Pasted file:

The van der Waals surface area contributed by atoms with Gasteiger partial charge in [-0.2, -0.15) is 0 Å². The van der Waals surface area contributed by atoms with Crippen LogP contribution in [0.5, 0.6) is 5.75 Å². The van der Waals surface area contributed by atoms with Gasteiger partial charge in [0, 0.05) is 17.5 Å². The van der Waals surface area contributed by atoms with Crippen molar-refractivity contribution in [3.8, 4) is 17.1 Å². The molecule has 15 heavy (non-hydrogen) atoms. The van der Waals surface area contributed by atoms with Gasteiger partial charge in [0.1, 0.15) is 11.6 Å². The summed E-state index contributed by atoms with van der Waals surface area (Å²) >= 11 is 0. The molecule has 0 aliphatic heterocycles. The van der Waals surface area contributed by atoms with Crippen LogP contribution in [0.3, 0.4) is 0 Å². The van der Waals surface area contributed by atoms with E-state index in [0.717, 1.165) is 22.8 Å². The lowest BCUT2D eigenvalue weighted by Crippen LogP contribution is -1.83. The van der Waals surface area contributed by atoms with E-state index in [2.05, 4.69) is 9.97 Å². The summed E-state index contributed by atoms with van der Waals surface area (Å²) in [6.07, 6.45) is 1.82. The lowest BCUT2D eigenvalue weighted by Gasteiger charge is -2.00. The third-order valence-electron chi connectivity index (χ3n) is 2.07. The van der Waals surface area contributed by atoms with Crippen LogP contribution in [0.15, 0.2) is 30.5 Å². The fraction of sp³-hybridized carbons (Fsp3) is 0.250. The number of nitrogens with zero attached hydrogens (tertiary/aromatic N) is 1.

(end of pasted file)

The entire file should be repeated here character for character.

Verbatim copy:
The van der Waals surface area contributed by atoms with Gasteiger partial charge in [-0.2, -0.15) is 0 Å². The van der Waals surface area contributed by atoms with Crippen LogP contribution in [0.5, 0.6) is 5.75 Å². The van der Waals surface area contributed by atoms with Gasteiger partial charge in [0, 0.05) is 17.5 Å². The van der Waals surface area contributed by atoms with Crippen molar-refractivity contribution in [3.8, 4) is 17.1 Å². The molecule has 15 heavy (non-hydrogen) atoms. The van der Waals surface area contributed by atoms with Gasteiger partial charge in [0.1, 0.15) is 11.6 Å². The summed E-state index contributed by atoms with van der Waals surface area (Å²) >= 11 is 0. The molecule has 0 aliphatic heterocycles. The van der Waals surface area contributed by atoms with Crippen LogP contribution in [0.3, 0.4) is 0 Å². The van der Waals surface area contributed by atoms with E-state index in [0.717, 1.165) is 22.8 Å². The lowest BCUT2D eigenvalue weighted by Crippen LogP contribution is -1.83. The van der Waals surface area contributed by atoms with E-state index in [2.05, 4.69) is 9.97 Å². The summed E-state index contributed by atoms with van der Waals surface area (Å²) in [6.07, 6.45) is 1.82. The lowest BCUT2D eigenvalue weighted by Gasteiger charge is -2.00. The third-order valence-electron chi connectivity index (χ3n) is 2.07. The van der Waals surface area contributed by atoms with Crippen LogP contribution in [0.15, 0.2) is 30.5 Å². The fraction of sp³-hybridized carbons (Fsp3) is 0.250. The number of nitrogens with zero attached hydrogens (tertiary/aromatic N) is 1.